HBO’s ‘Succession’ will end with season 4, creator says

The acclaimed Emmy-winning HBO drama “Succession” is coming to an end. The show’s creator and showrunner Jesse Armstrong told The New Yorker that the show’s fourth season would be its last, explaining that he wanted viewers to have a heads up before the season premiere that the series would be concluding.

“I feel a responsibility to the viewership, and I personally wouldn’t like the feeling of, ‘Oh, that’s it, guys. That was the end,'” Armstrong told the magazine in an interview published Thursday.

Another reason? It’s not reasonable for the cast and crew, in their interviews, to have to conceal that the show is ending, Armstrong said. 

HBO's "Succession" Season 3 Premiere Alan Ruck, Brian Cox, Ann Sarnoff, Jesse Armstrong, Sarah Snook, Kieran Culkin, Jeremy Strong, Casey Bloys and Peter Friedman attend HBO’s “Succession” Season 3 premiere at the American Museum of Natural History in New York City on Oct. 12, 2021.

Lexie Moreland/Variety/Penske Media via Getty Images

“It’s pretty definitively the end, so then it just might be uncomfortable having to sort of dissemble like a politician for ages about it,” Armstrong said.

Prior to writing the fourth season, Armstrong said he and the writers weighed the pros and cons of keeping the show going, or ending it. And while his preference was to go with the latter, Armstrong said he never completely closed the door on continuing the show until much later into season four’s development.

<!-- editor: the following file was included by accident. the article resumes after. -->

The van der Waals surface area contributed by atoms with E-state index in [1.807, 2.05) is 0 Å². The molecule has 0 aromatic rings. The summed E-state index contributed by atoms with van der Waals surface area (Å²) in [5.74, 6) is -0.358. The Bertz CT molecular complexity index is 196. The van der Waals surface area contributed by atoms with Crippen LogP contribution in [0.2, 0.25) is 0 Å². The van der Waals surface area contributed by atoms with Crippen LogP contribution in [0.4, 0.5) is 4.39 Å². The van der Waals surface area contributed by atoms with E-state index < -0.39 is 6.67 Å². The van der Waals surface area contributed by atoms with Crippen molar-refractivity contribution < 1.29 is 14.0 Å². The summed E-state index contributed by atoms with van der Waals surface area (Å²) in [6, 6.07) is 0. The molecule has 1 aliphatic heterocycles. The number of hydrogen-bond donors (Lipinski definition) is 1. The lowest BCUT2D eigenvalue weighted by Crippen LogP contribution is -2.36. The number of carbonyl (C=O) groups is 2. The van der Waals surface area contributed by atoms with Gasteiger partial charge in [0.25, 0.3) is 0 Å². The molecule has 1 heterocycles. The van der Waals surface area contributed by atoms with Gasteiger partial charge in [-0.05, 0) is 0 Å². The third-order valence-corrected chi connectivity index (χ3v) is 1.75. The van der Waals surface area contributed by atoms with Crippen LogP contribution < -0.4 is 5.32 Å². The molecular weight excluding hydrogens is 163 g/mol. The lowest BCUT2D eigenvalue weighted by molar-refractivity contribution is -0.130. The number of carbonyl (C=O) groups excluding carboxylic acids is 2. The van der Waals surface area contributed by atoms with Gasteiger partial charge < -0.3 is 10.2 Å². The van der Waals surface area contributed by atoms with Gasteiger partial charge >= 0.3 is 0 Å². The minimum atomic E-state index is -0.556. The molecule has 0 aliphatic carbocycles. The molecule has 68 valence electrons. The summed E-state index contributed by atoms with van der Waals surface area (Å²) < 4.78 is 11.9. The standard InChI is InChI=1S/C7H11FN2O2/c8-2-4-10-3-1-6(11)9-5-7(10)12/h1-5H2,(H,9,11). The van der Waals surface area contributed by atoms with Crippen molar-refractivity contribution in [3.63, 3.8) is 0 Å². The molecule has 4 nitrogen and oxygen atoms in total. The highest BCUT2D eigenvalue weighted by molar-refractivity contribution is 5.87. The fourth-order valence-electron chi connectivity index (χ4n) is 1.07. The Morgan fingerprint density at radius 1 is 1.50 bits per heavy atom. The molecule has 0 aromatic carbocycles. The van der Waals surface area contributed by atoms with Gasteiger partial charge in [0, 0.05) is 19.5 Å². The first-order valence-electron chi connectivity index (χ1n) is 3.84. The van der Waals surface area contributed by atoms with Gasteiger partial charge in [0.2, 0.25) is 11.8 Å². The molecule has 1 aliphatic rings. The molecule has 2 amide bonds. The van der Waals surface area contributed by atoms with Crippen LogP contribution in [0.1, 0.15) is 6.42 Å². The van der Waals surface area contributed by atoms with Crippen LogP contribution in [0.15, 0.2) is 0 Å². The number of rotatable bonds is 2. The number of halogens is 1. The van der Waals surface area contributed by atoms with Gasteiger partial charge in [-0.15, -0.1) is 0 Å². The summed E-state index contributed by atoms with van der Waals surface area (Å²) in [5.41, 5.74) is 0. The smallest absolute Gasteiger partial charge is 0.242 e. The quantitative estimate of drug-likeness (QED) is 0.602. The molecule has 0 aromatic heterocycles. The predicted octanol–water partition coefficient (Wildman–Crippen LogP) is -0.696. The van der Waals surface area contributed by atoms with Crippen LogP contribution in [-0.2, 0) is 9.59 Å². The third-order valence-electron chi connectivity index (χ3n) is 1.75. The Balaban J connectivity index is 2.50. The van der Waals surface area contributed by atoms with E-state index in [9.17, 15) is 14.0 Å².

“I like operating the writing room by coming in with a sort of proposition, and then being genuinely open to alternative ways of going,” he explained. “And the decision to end solidified through the writing and even when we started filming: I said to the cast, ‘I’m not a hundred percent sure, but I think this is it.'” 

Armstrong added that it was hard to completely close the door to future seasons because he wanted “to stop being sad about stopping doing something which I really, really enjoyed.” And while he eventually decided to end the show, he still feels “deeply conflicted.”

“It’s been a difficult decision, because the collaborations—with the cast, with my fellow-writers, with Nick Britell and Mark Mylod and the other directors— they’ve just been so good,” Armstrong said. “I have the circus-has-left-town feeling that everyone gets who works on a production that’s good, and this one particularly so.”

“Succession” tells the story of the Roy family, owners of a mega media conglomerate, all fighting for control of the company as the patriarch, played by Brian Cox, faces health issues. 

The new season will premiere March 26. “Succession” has so far received a staggering 48 Emmy nominations, with 13 wins. 

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